# Confidence interval for the product of two parameters

Let us assume we have two parameters, $$p1p_1$$ and $$p2p_2$$. We also have two maximum likelihood estimators $$ˆp1\hat{p}_1$$ and $$ˆp2\hat{p}_2$$ and two confidence intervals for these parameters. Is there a way to build a confidence interval for $$p1p2?p_1p_2?$$

You can use the Delta method to calculate the standard error of $$ˆp1ˆp2\hat{p}_{1}\hat{p}_{2}$$. The delta method states that an approximation of the variance of a function $$g(t)g(t)$$ is given by:
$$Var(g(t))≈k∑i=1g′i(θ)2Var(ti)+2∑i>jg′i(θ)g′j(θ)Cov(ti,tj). \mathrm{Var}(g(t))\approx \sum_{i=1}^{k}g'_{i}(\theta)^{2}\,\mathrm{Var}(t_{i})+2\sum_{i>j}g'_{i}(\theta)g'_{j}(\theta)\,\mathrm{Cov}(t_{i},t_{j}).$$
The approximation of the expectation of $$g(t)g(t)$$ on the other hand is given by:
$$E(g(t))≈g(θ) \mathrm{\mathbf{E}}(g(t))\approx g(\theta)$$
So the expectation is simply the function. Your function $$g(t)g(t)$$ is: $$g(p1,p2)=p1p2g(p_{1}, p_{2})=p_{1}p_{2}$$. The expectation of $$g(p1,p2)=p1p2g(p_{1}, p_{2})=p_{1}p_{2}$$ would simply be: $$p1p2p_{1}p_{2}$$. For the variance, we need the partial derivatives of $$g(p1,p2)g(p_{1}, p_{2})$$:
∂∂p1g(p1p2)=p2∂∂p2g(p1p2)=p1 \begin{align} \frac{\partial}{\partial p_{1}}g(p_{1}p_{2}) & = p_{2} \\ \frac{\partial}{\partial p_{2}}g(p_{1}p_{2}) &= p_{1} \\ \end{align}

Using the function for the variance above, we get:

$$Var(ˆp1ˆp2)=ˆp22Var(ˆp1)+ˆp21Var(ˆp2)+2⋅ˆp1ˆp2Cov(ˆp1,ˆp2). \mathrm{Var}(\hat{p}_{1}\hat{p}_{2})=\hat{p}_{2}^{2}\,\mathrm{Var}(\hat{p}_{1}) + \hat{p}_{1}^{2}\,\mathrm{Var}(\hat{p}_{2})+2\cdot \hat{p}_{1}\hat{p}_{2}\,\mathrm{Cov}(\hat{p}_{1},\hat{p}_{2}).$$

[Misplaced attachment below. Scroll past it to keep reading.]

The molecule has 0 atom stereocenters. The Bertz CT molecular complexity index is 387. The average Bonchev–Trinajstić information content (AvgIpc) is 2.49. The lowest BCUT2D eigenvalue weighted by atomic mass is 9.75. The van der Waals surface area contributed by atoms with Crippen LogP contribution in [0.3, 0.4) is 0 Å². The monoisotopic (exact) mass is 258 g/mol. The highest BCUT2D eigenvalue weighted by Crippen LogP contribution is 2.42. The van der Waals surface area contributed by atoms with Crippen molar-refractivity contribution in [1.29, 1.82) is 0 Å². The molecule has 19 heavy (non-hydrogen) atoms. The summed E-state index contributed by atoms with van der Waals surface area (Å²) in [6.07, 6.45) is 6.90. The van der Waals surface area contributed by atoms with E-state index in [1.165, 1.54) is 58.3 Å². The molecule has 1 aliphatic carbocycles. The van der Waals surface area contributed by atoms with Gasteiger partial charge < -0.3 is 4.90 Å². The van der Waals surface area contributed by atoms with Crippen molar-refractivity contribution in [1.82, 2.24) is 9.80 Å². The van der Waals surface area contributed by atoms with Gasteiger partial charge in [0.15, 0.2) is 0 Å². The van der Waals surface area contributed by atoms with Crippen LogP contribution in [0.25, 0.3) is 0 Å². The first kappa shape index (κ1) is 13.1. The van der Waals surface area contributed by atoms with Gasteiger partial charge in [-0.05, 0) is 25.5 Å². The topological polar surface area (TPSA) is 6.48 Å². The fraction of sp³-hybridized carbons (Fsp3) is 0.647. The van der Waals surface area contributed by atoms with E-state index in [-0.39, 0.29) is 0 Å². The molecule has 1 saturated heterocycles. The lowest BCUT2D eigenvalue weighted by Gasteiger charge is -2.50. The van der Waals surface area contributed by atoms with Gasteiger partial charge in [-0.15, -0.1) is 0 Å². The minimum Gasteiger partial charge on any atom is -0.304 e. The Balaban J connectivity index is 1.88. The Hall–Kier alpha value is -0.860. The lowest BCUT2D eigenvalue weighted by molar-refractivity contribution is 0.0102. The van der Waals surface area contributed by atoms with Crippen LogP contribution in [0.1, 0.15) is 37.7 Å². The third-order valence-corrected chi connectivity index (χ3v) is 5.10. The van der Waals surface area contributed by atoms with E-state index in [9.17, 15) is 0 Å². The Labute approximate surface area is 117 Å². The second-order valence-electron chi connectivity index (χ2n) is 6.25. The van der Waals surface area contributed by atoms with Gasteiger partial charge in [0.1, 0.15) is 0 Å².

The standard error would then simply be the square root of the above expression. Once you’ve got the standard error, it is straight-forward to calculate a $$95%95\%$$ confidence interval for $$ˆp1ˆp2\hat{p}_{1}\hat{p}_{2}$$: $$ˆp1ˆp2±1.96⋅^SE(ˆp1ˆp2)\hat{p}_{1}\hat{p}_{2}\pm 1.96\cdot \widehat{\mathrm{SE}}(\hat{p}_{1}\hat{p}_{2})$$

To calculate the standard error of $$ˆp1ˆp2\hat{p}_{1}\hat{p}_{2}$$, you need the variance of $$ˆp1\hat{p}_{1}$$ and $$ˆp2\hat{p}_{2}$$ which you usually can get by the variance-covariance matrix $$Σ\Sigma$$ which would be a $$2×22\times 2$$-matrix in your case because you have two estimates. The diagonal elements in the variance-covariance matrix are the variances of $$ˆp1\hat{p}_{1}$$ and $$ˆp2\hat{p}_{2}$$ while the off-diagonal elements are the covariance of $$ˆp1\hat{p}_{1}$$ and $$ˆp2\hat{p}_{2}$$ (the matrix is symmetric). As @gung mentions in the comments, the variance-covariance matrix can be extracted by most statistical software packages. Sometimes, estimation algorithms provide the Hessian matrix (I won’t go into details about that here), and the variance-covariance matrix can be estimated by the inverse of the negative Hessian (but only if you maximized the log-likelihood!; see this post). Again, consult the documentation of your statistical software and/or the web on how to extract the Hessian and on how to calculate the inverse of a matrix.

Alternatively, you can get the variances of $$ˆp1\hat{p}_{1}$$ and $$ˆp2\hat{p}_{2}$$ from the confidence intervals in the following way (this is valid for a $$95%95\%$$-CI): $$SE(ˆp1)=(upper limit−lower limit)/3.92\mathrm{SE}(\hat{p}_{1})=(\text{upper limit} - \text{lower limit})/3.92$$. For an $$100(1−α)%100(1-\alpha)\%$$-CI, the estimated standard error is: $$SE(ˆp1)=(upper limit−lower limit)/(2⋅z1−α/2)\mathrm{SE}(\hat{p}_{1})=(\text{upper limit} - \text{lower limit})/(2\cdot z_{1-\alpha/2})$$, where $$z1−α/2z_{1-\alpha/2}$$ is the $$(1−α/2)(1-\alpha/2)$$ quantile of the standard normal distribution (for $$α=0.05\alpha=0.05$$, $$z0.975≈1.96z_{0.975}\approx 1.96$$). Then, $$Var(ˆp1)=SE(ˆp1)2\mathrm{Var}(\hat{p}_{1}) = \mathrm{SE}(\hat{p}_{1})^{2}$$. The same is true for the variance of $$ˆp2\hat{p}_{2}$$. We need the covariance of $$ˆp1\hat{p}_{1}$$ and $$ˆp2,\hat{p}_{2},$$ too (see paragraph above). If $$ˆp1\hat{p}_{1}$$ and $$ˆp2\hat{p}_{2}$$ are independent, the covariance is zero and we can drop the term.

This paper might provide additional information.